I got this sentence in my "daily exercise" newsletter, and I really don't understand what's 人 doing there? Doesn't it mean the same when 人 is removed? Could this simply be a typo?


Both sentences are correct. The word "人" is added to add emphasis to the physical location of the person.

You can take 你现在在哪里? to mean "Where are you now?"

And 你现在人在哪里? to mean "What is your current physical location?"

The former is normally used when the asker and the subject are within the same locality (e.g in a shopping mall). The latter is often used when the asker and the subject are far away from each other (e.g. in different countries).

A corresponding response to 你现在在哪里? is 我现在在XX。

A corresponding response to 你现在人在哪里? is 我现在人在XX。

  • This may be a stupid question, but how are the answers to those questions different? Aren't they both asking about physical location? – dr Hannibal Lecter Aug 26 '12 at 14:49
  • @drHannibalLecter, I have updated my answer to clarify the usage. Please take a look. – 杨以轩 Aug 26 '12 at 15:12
  • 1
    I believe in english you could also say "where is your person"? But sounds very formal. In on-flight safety videos they use instruct passengers "remove sharp objects from your person" in case of emergency landing. – Niklas Berglund Aug 27 '12 at 7:59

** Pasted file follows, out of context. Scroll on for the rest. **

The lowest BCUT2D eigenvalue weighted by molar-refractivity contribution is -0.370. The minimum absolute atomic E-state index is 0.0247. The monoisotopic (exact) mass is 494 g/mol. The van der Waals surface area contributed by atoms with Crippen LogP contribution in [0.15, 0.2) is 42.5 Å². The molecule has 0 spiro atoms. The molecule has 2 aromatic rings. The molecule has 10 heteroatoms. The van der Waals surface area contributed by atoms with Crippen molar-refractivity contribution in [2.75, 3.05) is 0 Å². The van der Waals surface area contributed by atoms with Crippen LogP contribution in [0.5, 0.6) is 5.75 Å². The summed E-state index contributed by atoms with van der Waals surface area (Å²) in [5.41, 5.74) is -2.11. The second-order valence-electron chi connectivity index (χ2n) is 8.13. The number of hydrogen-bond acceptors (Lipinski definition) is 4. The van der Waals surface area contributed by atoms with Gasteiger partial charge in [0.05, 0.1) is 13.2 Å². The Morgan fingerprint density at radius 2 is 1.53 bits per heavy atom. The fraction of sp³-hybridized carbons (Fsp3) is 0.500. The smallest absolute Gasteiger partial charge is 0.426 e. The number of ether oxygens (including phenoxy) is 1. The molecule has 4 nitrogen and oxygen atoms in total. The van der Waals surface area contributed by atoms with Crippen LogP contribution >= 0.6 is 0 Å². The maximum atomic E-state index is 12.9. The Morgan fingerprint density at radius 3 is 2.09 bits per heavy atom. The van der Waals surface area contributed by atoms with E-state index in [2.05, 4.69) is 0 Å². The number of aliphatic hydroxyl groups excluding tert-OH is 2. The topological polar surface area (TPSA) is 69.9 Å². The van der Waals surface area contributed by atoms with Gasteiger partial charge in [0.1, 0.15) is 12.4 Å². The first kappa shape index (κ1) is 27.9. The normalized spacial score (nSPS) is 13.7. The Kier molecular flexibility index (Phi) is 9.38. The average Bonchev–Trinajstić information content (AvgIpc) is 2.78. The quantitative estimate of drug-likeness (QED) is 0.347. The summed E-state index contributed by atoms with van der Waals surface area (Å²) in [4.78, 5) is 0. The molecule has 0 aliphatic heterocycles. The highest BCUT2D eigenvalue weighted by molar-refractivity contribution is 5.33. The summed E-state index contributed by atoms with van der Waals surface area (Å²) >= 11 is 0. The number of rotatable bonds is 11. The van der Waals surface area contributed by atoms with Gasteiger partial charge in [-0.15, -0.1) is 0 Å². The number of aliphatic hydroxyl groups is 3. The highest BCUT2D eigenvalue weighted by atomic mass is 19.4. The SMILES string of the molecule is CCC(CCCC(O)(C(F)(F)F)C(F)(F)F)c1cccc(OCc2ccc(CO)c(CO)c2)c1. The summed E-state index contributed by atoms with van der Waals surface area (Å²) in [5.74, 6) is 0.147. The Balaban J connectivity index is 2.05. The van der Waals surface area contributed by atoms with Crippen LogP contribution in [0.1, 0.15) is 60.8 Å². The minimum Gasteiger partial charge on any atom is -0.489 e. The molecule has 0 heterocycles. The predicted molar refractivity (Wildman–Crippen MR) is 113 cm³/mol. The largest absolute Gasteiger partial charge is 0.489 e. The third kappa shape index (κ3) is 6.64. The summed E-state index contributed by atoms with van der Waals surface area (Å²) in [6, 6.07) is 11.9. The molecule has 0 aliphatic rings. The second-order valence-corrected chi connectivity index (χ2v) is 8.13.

• In English, it's more natural to explicitly specify the location - "Where are you in the mall?" or "Where are you in the carpark?" – deutschZuid Aug 27 '12 at 23:32
  • 1
    @drHannibalLecter 张三:“你在哪儿?”李四:“我在freenode.net的#ruby频道。”张三:“你人在哪儿?”李四:“在北京。” – wks Sep 14 '12 at 17:58

Actually, 你现在人在哪里, is more like "where the hell are you now?" but maybe not that strong. I personally will use that sentence if I were kept waiting and had to call someone to ask where he/she is.



A proper analysis should have a bit of a reproachful feeling. For example, if you are late arriving for our date, I might make an angry phone call: “你现在人在哪里!”

  • 1
    Welcome to the site, and thanks for your answer. Answering in Chinese is OK, but try to add a small English translation if you can, especially if the question was in English. – Don Kirkby Sep 27 '12 at 20:12

你现在人在哪里? refers to the physical person, as opposed to "where are you" (intellectually)?

The 人character also separates the two 在s

  • Oh, so "你现在在哪里?" can be used to mean "where are you [intellectually]"? Is it in the sense of "what are you thinking about right now" or "what do you think now [about that issue we talked about earlier]"? I'm guessing the latter..? – dr Hannibal Lecter Aug 28 '12 at 15:02
  • That's my understanding, although it isn't often used that way. – Tom Au Aug 28 '12 at 15:04
  • Also, is it necessary to separate the two 在s? Or is it just something which makes you sound more natural or "more native"? – dr Hannibal Lecter Aug 28 '12 at 15:04
  • I'd say it sounds more natural. It's helpful but not mandatory. – Tom Au Aug 28 '12 at 15:26

Understanding the following sentences may help you resolve your confusion.


It can be parsed like

你的 人 在哪里?

It just like

你的 手机 在哪里?

你的 脑袋 在哪里?

你的 注意力(attention) 在哪里?

你的 精神(like ego in boost one's ego) 在哪里?


你的 现在的 人 在哪里?




现在,你的 人 在哪里

skimming redundant yields

现在,你 人 在哪里

interchange the order of "现在" and "你" to emphasize the latter.

你[现在] 人 在哪里

Your Answer

By clicking “Post Your Answer”, you agree to our terms of service, privacy policy and cookie policy

Not the answer you're looking for? Browse other questions tagged or ask your own question.